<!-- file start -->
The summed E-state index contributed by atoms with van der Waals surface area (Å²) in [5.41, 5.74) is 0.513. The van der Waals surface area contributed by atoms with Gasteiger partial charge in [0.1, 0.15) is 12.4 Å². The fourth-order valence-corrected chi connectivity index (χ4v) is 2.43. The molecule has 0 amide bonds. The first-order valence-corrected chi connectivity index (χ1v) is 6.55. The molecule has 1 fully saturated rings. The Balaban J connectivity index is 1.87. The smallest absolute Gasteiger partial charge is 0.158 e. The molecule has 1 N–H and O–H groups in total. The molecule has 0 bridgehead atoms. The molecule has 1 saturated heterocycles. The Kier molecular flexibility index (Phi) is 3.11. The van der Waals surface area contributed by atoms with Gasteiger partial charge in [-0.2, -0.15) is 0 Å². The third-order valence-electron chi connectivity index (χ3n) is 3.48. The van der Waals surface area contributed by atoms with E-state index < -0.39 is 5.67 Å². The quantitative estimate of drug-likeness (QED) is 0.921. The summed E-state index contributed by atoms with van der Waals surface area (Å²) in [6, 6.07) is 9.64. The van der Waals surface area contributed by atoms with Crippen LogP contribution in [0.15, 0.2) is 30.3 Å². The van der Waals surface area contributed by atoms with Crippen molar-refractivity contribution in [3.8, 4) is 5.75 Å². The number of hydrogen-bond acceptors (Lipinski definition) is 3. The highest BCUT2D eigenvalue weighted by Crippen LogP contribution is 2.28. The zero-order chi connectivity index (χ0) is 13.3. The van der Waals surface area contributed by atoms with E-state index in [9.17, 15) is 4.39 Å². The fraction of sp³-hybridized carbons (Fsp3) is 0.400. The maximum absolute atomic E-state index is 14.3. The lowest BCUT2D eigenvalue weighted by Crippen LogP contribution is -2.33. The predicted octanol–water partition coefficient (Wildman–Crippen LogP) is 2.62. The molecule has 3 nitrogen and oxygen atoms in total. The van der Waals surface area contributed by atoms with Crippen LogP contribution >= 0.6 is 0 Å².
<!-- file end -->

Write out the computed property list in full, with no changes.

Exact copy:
The summed E-state index contributed by atoms with van der Waals surface area (Å²) in [5.41, 5.74) is 0.513. The van der Waals surface area contributed by atoms with Gasteiger partial charge in [0.1, 0.15) is 12.4 Å². The fourth-order valence-corrected chi connectivity index (χ4v) is 2.43. The molecule has 0 amide bonds. The first-order valence-corrected chi connectivity index (χ1v) is 6.55. The molecule has 1 fully saturated rings. The Balaban J connectivity index is 1.87. The smallest absolute Gasteiger partial charge is 0.158 e. The molecule has 1 N–H and O–H groups in total. The molecule has 0 bridgehead atoms. The molecule has 1 saturated heterocycles. The Kier molecular flexibility index (Phi) is 3.11. The van der Waals surface area contributed by atoms with Gasteiger partial charge in [-0.2, -0.15) is 0 Å². The third-order valence-electron chi connectivity index (χ3n) is 3.48. The van der Waals surface area contributed by atoms with E-state index < -0.39 is 5.67 Å². The quantitative estimate of drug-likeness (QED) is 0.921. The summed E-state index contributed by atoms with van der Waals surface area (Å²) in [6, 6.07) is 9.64. The van der Waals surface area contributed by atoms with Crippen LogP contribution in [0.15, 0.2) is 30.3 Å². The van der Waals surface area contributed by atoms with Crippen molar-refractivity contribution in [3.8, 4) is 5.75 Å². The number of hydrogen-bond acceptors (Lipinski definition) is 3. The highest BCUT2D eigenvalue weighted by Crippen LogP contribution is 2.28. The zero-order chi connectivity index (χ0) is 13.3. The van der Waals surface area contributed by atoms with E-state index in [9.17, 15) is 4.39 Å². The fraction of sp³-hybridized carbons (Fsp3) is 0.400. The maximum absolute atomic E-state index is 14.3. The lowest BCUT2D eigenvalue weighted by Crippen LogP contribution is -2.33. The predicted octanol–water partition coefficient (Wildman–Crippen LogP) is 2.62. The molecule has 3 nitrogen and oxygen atoms in total. The van der Waals surface area contributed by atoms with Crippen LogP contribution >= 0.6 is 0 Å².